Chief Medical Officer links gender equality to future funding
Calls for medical schools to achieve Athena SWAN Silver award to gain funding for biomedical research centres and units
In a letter to the Medical Schools Council on 29 July 2011, the Chief Medical Officer, Professor Dame Sally C Davies outlined her intention that all medical schools who wish to apply for NIHR Biomedical Research Centres and Units funding need to have achieved an Athena SWAN Charter for women in science Silver Award.
Sarah Hawkes oversees the Athena SWAN Charter and is based at main funders Equality Challenge Unit. In response to the Chief Medical Officer's letter, she commented:
'The recent Sex and Power report from the Equality and Human Rights Commission shows there is a continued lack of women in senior management roles. In the higher education sector, the underrepresentation is most acute in science, engineering and technology subjects - be it clinical academia or more widely.
To our knowledge, the Chief Medical Officer's statement marks the first time that criteria for major funding has been explicitly linked to gender equality. This is a very welcome step, and one that provides an opportunity for medical schools and higher education institutions to take the lead on creating gender parity.
We are delighted that the Department of Heath have recognised the impact and benefits that working towards an Athena SWAN award can have on the quality and success of female academics, their immediate departments and the institution as a whole.
We will be meeting with the Chief Medical Officer, and with the Medical School's Council to discuss how best to support the medical schools and ensure that Athena SWAN criteria and processes are adapted for the needs and context of clinical academia.'
 For example, 14.5% of professors in SET departments are female. This figure rises to 24.5% in non-SET departments. Equality in higher education: statistical report 2010, p19.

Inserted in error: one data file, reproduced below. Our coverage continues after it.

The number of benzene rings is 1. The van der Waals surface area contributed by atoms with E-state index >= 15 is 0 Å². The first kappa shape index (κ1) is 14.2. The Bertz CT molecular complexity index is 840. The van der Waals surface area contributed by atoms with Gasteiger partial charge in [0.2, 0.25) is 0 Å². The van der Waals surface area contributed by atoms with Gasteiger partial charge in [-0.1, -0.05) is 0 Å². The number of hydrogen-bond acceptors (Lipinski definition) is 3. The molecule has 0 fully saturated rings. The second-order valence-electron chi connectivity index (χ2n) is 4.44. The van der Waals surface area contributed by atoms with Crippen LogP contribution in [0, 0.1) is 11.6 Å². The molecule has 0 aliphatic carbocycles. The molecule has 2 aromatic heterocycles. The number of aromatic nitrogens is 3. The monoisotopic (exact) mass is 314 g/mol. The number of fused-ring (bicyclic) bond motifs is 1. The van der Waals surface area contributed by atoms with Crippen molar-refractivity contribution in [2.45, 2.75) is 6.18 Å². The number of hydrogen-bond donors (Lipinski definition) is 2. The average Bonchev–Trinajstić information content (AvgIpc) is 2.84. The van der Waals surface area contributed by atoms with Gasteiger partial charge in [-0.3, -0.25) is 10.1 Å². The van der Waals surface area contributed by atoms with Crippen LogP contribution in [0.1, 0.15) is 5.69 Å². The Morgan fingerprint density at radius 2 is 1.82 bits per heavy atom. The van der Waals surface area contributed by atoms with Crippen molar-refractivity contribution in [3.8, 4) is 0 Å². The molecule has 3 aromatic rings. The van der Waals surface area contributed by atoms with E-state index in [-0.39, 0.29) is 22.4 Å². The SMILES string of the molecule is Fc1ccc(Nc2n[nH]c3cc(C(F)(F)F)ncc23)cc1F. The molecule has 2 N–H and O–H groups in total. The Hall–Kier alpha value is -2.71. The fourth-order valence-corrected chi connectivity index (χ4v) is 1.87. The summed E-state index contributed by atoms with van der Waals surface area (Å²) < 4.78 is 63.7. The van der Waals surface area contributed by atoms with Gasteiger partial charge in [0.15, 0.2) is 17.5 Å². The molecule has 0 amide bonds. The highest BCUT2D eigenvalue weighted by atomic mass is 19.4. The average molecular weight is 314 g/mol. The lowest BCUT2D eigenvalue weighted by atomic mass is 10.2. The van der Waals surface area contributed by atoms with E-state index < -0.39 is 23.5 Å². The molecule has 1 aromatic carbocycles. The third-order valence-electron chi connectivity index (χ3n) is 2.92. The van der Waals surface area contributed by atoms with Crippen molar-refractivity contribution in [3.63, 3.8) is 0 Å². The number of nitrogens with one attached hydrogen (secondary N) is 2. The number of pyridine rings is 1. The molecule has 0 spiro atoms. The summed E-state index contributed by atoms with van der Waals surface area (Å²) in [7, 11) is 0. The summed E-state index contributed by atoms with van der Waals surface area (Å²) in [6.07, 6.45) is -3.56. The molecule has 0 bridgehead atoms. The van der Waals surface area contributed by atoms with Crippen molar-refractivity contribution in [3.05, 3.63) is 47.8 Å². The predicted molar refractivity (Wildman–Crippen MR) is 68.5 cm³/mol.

About Athena SWAN
The Athena SWAN Charter has been running since 2005, and the awards recognise the commitment of institutions and science, engineering and technology (SET) departments to addressing gender inequalities, to tackling the unequal representation of women in science and to improving career progression for female academics.
Athena SWAN is jointly owned by ECU and the UKRC. It is funded by ECU, UKRC, the Higher Education Funding Council for England, the Royal Society and the Biochemical Society.
About the awards
Bronze university award: Recognises that the university has a solid foundation for eliminating gender bias and is developing an inclusive culture that values all staff.
Bronze department award: Recognises that in addition to institution-wide policies the department has identified particular challenges and is planning activities to address these for the future.
Silver department award: Recognises that in addition to institution-wide policies the department has a significant record of activity and achievement and has identified particular challenges, has implemented activities and can demonstrate their impact so far.
Silver university award: Recognises a significant record of activity and achievement by the university in promoting gender equality and in addressing challenges across the full range of SET departments within the university. Universities should demonstrate that Athena SWAN is well embedded, with strong leadership in promoting the Charter principles and evidence of the impact of Athena SWAN activities.
Gold award: Gold department awards recognise a significant and sustained progression and achievement by the department in promoting gender equality and to address challenges particular to the discipline. Gold departments should be beacons of achievement in gender equality and should champion and promote good practice to the wider community.